Young children and sheep are set to grapple and crash to the ground in so-called “Mutton Bustin’” rodeo events at the Manitoba Stampede this week.
While adult participants voluntarily risk injury in rodeo events, mutton busting involves children, usually between the ages of 4 and 7, who may not be fully-informed and consenting participants. And, like all animals in rodeo events, the sheep used in the miniature bronco-riding-style rodeo event are forced to perform against their will.
In mutton busting, a child is placed on the back of a terrified sheep who is restrained in a chute. Once released, the sheep immediately tries to get the child off by bucking, shaking or rolling. It typically is only a matter of seconds before the child is thrown to the dirt.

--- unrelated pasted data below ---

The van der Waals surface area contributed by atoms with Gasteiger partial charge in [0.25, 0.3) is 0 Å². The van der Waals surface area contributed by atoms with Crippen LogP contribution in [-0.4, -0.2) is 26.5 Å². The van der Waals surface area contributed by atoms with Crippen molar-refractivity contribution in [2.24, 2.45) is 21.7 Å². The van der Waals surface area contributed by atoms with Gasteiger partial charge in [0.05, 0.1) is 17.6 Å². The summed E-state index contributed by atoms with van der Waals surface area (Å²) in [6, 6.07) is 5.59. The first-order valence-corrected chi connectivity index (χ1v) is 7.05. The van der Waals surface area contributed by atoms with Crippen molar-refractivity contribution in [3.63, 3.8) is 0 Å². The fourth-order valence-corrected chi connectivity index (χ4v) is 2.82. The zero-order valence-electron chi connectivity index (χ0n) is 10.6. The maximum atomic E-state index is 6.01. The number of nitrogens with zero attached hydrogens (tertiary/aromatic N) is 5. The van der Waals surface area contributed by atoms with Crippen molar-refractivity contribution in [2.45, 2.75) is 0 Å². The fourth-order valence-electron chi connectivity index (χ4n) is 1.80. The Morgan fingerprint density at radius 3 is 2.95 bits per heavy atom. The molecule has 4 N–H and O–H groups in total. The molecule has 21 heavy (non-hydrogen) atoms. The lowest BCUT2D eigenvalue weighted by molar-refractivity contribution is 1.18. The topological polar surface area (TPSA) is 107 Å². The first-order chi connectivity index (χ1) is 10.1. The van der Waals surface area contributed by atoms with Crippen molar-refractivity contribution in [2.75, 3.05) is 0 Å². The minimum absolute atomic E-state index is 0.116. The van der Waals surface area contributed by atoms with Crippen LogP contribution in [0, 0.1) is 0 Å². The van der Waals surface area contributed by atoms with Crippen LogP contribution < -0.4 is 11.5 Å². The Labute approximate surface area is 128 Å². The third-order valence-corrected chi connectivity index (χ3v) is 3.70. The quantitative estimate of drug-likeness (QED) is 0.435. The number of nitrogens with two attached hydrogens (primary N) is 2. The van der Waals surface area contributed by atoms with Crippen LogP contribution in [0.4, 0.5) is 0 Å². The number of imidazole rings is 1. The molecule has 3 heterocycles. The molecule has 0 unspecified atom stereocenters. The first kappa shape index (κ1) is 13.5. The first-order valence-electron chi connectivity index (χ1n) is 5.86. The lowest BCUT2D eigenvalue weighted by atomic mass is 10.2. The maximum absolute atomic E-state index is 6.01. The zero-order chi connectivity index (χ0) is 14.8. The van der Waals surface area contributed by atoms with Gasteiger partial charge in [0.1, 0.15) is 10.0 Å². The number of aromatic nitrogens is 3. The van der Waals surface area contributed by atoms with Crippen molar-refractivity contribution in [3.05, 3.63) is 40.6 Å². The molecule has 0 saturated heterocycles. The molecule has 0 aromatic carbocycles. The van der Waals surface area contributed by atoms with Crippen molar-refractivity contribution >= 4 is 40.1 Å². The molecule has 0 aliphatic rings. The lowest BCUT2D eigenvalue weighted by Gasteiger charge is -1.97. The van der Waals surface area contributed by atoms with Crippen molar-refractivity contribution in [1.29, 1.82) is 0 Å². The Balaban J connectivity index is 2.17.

The event is not a helpful learning opportunity for children and exposes them to what the Humane Society Veterinary Medical Association calls “sanctioned animal abuse.” It is even banned in jurisdictions such as New York City and Alameda County, California.
In addition to risks of physical injury associated with being ridden and grasped by their ears, tails, and other body parts, the event also poses risks of psychological harm and stress to sheep due to the yelling in the stands, and the likelihood that the animals will perceive the children on their backs as attackers, which can cause them to run in order to free themselves.
Boycott the Rodeo
With its concerts, midway, concessions and parade, the Manitoba Stampede doesn’t need to harm animals in order to be a great celebration. Tell the organizers to cancel mutton busting and other cruel rodeo events.